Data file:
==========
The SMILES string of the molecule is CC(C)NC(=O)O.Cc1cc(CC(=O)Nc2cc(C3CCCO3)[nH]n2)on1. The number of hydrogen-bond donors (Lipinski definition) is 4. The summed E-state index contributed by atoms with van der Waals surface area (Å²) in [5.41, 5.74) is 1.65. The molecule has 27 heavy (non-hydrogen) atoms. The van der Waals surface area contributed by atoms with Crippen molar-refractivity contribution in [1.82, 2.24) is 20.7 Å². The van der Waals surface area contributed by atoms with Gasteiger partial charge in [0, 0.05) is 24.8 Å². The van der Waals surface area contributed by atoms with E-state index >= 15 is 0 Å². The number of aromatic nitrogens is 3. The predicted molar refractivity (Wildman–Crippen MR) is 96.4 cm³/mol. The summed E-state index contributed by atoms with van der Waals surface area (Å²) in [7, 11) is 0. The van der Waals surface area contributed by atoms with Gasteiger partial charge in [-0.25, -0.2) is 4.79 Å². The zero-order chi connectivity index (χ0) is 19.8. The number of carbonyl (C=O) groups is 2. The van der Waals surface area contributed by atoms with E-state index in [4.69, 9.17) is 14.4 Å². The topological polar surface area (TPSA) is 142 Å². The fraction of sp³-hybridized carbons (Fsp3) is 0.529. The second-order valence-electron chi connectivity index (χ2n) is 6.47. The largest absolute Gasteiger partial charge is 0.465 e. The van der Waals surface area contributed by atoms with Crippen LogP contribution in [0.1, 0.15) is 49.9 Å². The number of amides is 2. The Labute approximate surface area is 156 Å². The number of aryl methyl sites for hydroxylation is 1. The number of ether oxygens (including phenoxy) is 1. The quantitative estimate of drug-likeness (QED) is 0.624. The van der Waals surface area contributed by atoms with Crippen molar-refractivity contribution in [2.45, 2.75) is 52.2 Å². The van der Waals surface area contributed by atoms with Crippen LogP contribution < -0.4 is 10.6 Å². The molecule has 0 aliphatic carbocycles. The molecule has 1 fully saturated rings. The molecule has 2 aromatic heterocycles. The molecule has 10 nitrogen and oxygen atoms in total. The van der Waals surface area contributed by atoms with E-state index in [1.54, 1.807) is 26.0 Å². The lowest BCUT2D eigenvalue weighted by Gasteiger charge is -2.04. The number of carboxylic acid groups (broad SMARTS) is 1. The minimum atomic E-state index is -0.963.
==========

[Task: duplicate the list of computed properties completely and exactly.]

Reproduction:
The SMILES string of the molecule is CC(C)NC(=O)O.Cc1cc(CC(=O)Nc2cc(C3CCCO3)[nH]n2)on1. The number of hydrogen-bond donors (Lipinski definition) is 4. The summed E-state index contributed by atoms with van der Waals surface area (Å²) in [5.41, 5.74) is 1.65. The molecule has 27 heavy (non-hydrogen) atoms. The van der Waals surface area contributed by atoms with Crippen molar-refractivity contribution in [1.82, 2.24) is 20.7 Å². The van der Waals surface area contributed by atoms with Gasteiger partial charge in [0, 0.05) is 24.8 Å². The van der Waals surface area contributed by atoms with E-state index >= 15 is 0 Å². The number of aromatic nitrogens is 3. The predicted molar refractivity (Wildman–Crippen MR) is 96.4 cm³/mol. The summed E-state index contributed by atoms with van der Waals surface area (Å²) in [7, 11) is 0. The van der Waals surface area contributed by atoms with Gasteiger partial charge in [-0.25, -0.2) is 4.79 Å². The zero-order chi connectivity index (χ0) is 19.8. The number of carbonyl (C=O) groups is 2. The van der Waals surface area contributed by atoms with E-state index in [4.69, 9.17) is 14.4 Å². The topological polar surface area (TPSA) is 142 Å². The fraction of sp³-hybridized carbons (Fsp3) is 0.529. The second-order valence-electron chi connectivity index (χ2n) is 6.47. The largest absolute Gasteiger partial charge is 0.465 e. The van der Waals surface area contributed by atoms with Crippen LogP contribution in [0.1, 0.15) is 49.9 Å². The number of amides is 2. The Labute approximate surface area is 156 Å². The number of aryl methyl sites for hydroxylation is 1. The number of ether oxygens (including phenoxy) is 1. The quantitative estimate of drug-likeness (QED) is 0.624. The van der Waals surface area contributed by atoms with Crippen molar-refractivity contribution in [2.45, 2.75) is 52.2 Å². The van der Waals surface area contributed by atoms with Crippen LogP contribution < -0.4 is 10.6 Å². The molecule has 0 aliphatic carbocycles. The molecule has 1 fully saturated rings. The molecule has 2 aromatic heterocycles. The molecule has 10 nitrogen and oxygen atoms in total. The van der Waals surface area contributed by atoms with E-state index in [1.54, 1.807) is 26.0 Å². The lowest BCUT2D eigenvalue weighted by Gasteiger charge is -2.04. The number of carboxylic acid groups (broad SMARTS) is 1. The minimum atomic E-state index is -0.963.